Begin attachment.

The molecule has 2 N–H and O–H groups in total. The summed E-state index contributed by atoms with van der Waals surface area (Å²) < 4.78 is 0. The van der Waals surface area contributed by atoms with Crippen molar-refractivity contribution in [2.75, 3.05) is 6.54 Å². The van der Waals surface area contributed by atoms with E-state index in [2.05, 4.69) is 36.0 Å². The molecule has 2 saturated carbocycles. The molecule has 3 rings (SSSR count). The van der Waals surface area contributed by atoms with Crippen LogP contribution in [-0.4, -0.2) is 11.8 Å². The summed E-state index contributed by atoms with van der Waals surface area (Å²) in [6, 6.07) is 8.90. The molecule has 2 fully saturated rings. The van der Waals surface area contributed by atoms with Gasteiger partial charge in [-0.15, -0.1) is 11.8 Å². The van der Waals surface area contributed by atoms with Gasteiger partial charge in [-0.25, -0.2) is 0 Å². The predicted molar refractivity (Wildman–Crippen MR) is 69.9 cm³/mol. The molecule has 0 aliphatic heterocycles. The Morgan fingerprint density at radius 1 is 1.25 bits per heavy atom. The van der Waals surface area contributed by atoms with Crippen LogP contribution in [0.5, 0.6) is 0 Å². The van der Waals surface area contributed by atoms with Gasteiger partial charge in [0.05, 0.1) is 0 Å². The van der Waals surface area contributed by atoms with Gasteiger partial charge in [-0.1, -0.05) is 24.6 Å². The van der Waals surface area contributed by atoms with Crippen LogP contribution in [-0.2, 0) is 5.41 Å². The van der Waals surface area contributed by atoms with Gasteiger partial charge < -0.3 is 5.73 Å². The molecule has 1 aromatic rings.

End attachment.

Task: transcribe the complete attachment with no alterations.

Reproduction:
The molecule has 2 N–H and O–H groups in total. The summed E-state index contributed by atoms with van der Waals surface area (Å²) < 4.78 is 0. The van der Waals surface area contributed by atoms with Crippen molar-refractivity contribution in [2.75, 3.05) is 6.54 Å². The van der Waals surface area contributed by atoms with E-state index in [2.05, 4.69) is 36.0 Å². The molecule has 2 saturated carbocycles. The molecule has 3 rings (SSSR count). The van der Waals surface area contributed by atoms with Crippen LogP contribution in [-0.4, -0.2) is 11.8 Å². The summed E-state index contributed by atoms with van der Waals surface area (Å²) in [6, 6.07) is 8.90. The molecule has 2 fully saturated rings. The van der Waals surface area contributed by atoms with Gasteiger partial charge in [-0.15, -0.1) is 11.8 Å². The van der Waals surface area contributed by atoms with Gasteiger partial charge in [-0.25, -0.2) is 0 Å². The predicted molar refractivity (Wildman–Crippen MR) is 69.9 cm³/mol. The molecule has 0 aliphatic heterocycles. The Morgan fingerprint density at radius 1 is 1.25 bits per heavy atom. The van der Waals surface area contributed by atoms with Crippen LogP contribution in [0.5, 0.6) is 0 Å². The van der Waals surface area contributed by atoms with Gasteiger partial charge in [0.05, 0.1) is 0 Å². The van der Waals surface area contributed by atoms with Gasteiger partial charge in [-0.1, -0.05) is 24.6 Å². The van der Waals surface area contributed by atoms with Crippen LogP contribution in [-0.2, 0) is 5.41 Å². The van der Waals surface area contributed by atoms with Gasteiger partial charge < -0.3 is 5.73 Å². The molecule has 1 aromatic rings.